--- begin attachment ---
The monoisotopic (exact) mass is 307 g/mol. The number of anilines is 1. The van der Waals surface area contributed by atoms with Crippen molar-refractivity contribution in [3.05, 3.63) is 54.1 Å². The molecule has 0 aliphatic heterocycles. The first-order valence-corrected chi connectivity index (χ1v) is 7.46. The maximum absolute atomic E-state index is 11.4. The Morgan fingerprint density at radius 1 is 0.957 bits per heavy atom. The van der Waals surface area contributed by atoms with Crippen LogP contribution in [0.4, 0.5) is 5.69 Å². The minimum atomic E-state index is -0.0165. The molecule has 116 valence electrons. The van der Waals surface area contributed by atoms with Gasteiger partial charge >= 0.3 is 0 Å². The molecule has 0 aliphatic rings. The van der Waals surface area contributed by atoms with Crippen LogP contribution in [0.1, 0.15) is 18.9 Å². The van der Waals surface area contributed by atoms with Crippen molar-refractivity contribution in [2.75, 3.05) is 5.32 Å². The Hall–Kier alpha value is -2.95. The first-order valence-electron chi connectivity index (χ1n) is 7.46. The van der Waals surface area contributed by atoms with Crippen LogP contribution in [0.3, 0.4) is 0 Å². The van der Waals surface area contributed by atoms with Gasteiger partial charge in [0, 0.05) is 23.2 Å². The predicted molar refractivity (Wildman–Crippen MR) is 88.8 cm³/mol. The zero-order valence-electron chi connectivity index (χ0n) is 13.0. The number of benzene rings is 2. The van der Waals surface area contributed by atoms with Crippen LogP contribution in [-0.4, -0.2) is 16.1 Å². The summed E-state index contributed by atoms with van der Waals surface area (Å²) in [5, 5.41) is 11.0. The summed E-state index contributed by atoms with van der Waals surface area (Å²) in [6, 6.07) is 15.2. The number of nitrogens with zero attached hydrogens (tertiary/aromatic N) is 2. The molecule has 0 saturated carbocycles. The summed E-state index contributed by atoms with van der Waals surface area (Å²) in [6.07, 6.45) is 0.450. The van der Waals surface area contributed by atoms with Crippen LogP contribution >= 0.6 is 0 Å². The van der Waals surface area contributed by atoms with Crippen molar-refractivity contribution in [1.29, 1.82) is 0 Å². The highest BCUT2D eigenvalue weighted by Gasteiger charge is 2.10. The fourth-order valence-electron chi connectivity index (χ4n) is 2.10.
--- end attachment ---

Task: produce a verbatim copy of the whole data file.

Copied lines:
The monoisotopic (exact) mass is 307 g/mol. The number of anilines is 1. The van der Waals surface area contributed by atoms with Crippen molar-refractivity contribution in [3.05, 3.63) is 54.1 Å². The molecule has 0 aliphatic heterocycles. The first-order valence-corrected chi connectivity index (χ1v) is 7.46. The maximum absolute atomic E-state index is 11.4. The Morgan fingerprint density at radius 1 is 0.957 bits per heavy atom. The van der Waals surface area contributed by atoms with Crippen LogP contribution in [0.4, 0.5) is 5.69 Å². The minimum atomic E-state index is -0.0165. The molecule has 116 valence electrons. The van der Waals surface area contributed by atoms with Gasteiger partial charge >= 0.3 is 0 Å². The molecule has 0 aliphatic rings. The van der Waals surface area contributed by atoms with Crippen LogP contribution in [0.1, 0.15) is 18.9 Å². The van der Waals surface area contributed by atoms with Crippen molar-refractivity contribution in [2.75, 3.05) is 5.32 Å². The Hall–Kier alpha value is -2.95. The first-order valence-electron chi connectivity index (χ1n) is 7.46. The van der Waals surface area contributed by atoms with Crippen LogP contribution in [0.3, 0.4) is 0 Å². The van der Waals surface area contributed by atoms with Gasteiger partial charge in [0, 0.05) is 23.2 Å². The predicted molar refractivity (Wildman–Crippen MR) is 88.8 cm³/mol. The zero-order valence-electron chi connectivity index (χ0n) is 13.0. The number of benzene rings is 2. The van der Waals surface area contributed by atoms with Crippen LogP contribution in [-0.4, -0.2) is 16.1 Å². The summed E-state index contributed by atoms with van der Waals surface area (Å²) in [5, 5.41) is 11.0. The summed E-state index contributed by atoms with van der Waals surface area (Å²) in [6, 6.07) is 15.2. The number of nitrogens with zero attached hydrogens (tertiary/aromatic N) is 2. The molecule has 0 saturated carbocycles. The summed E-state index contributed by atoms with van der Waals surface area (Å²) in [6.07, 6.45) is 0.450. The van der Waals surface area contributed by atoms with Crippen LogP contribution >= 0.6 is 0 Å². The van der Waals surface area contributed by atoms with Crippen molar-refractivity contribution in [1.29, 1.82) is 0 Å². The highest BCUT2D eigenvalue weighted by Gasteiger charge is 2.10. The fourth-order valence-electron chi connectivity index (χ4n) is 2.10.